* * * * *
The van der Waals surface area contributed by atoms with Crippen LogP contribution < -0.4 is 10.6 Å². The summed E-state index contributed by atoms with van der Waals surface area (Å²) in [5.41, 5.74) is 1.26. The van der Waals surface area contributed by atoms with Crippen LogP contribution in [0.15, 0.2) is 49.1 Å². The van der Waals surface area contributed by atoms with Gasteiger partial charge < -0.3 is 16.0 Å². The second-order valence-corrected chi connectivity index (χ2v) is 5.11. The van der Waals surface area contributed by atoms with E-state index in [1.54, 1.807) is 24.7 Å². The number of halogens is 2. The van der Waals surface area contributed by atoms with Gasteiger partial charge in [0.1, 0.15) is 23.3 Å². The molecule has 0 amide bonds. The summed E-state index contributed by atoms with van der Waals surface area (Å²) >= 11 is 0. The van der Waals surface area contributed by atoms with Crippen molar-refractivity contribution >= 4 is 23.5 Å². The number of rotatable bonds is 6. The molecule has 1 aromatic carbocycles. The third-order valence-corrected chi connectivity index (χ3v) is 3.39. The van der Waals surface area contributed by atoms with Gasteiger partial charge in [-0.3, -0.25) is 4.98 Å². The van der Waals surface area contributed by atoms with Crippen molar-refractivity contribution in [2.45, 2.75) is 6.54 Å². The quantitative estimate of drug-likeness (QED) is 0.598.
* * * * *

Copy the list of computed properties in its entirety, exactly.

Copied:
The van der Waals surface area contributed by atoms with Crippen LogP contribution < -0.4 is 10.6 Å². The summed E-state index contributed by atoms with van der Waals surface area (Å²) in [5.41, 5.74) is 1.26. The van der Waals surface area contributed by atoms with Crippen LogP contribution in [0.15, 0.2) is 49.1 Å². The van der Waals surface area contributed by atoms with Gasteiger partial charge < -0.3 is 16.0 Å². The second-order valence-corrected chi connectivity index (χ2v) is 5.11. The van der Waals surface area contributed by atoms with E-state index in [1.54, 1.807) is 24.7 Å². The number of halogens is 2. The van der Waals surface area contributed by atoms with Gasteiger partial charge in [0.1, 0.15) is 23.3 Å². The molecule has 0 amide bonds. The summed E-state index contributed by atoms with van der Waals surface area (Å²) >= 11 is 0. The van der Waals surface area contributed by atoms with Crippen molar-refractivity contribution >= 4 is 23.5 Å². The number of rotatable bonds is 6. The molecule has 1 aromatic carbocycles. The third-order valence-corrected chi connectivity index (χ3v) is 3.39. The van der Waals surface area contributed by atoms with Gasteiger partial charge in [-0.3, -0.25) is 4.98 Å². The van der Waals surface area contributed by atoms with Crippen molar-refractivity contribution in [2.45, 2.75) is 6.54 Å². The quantitative estimate of drug-likeness (QED) is 0.598.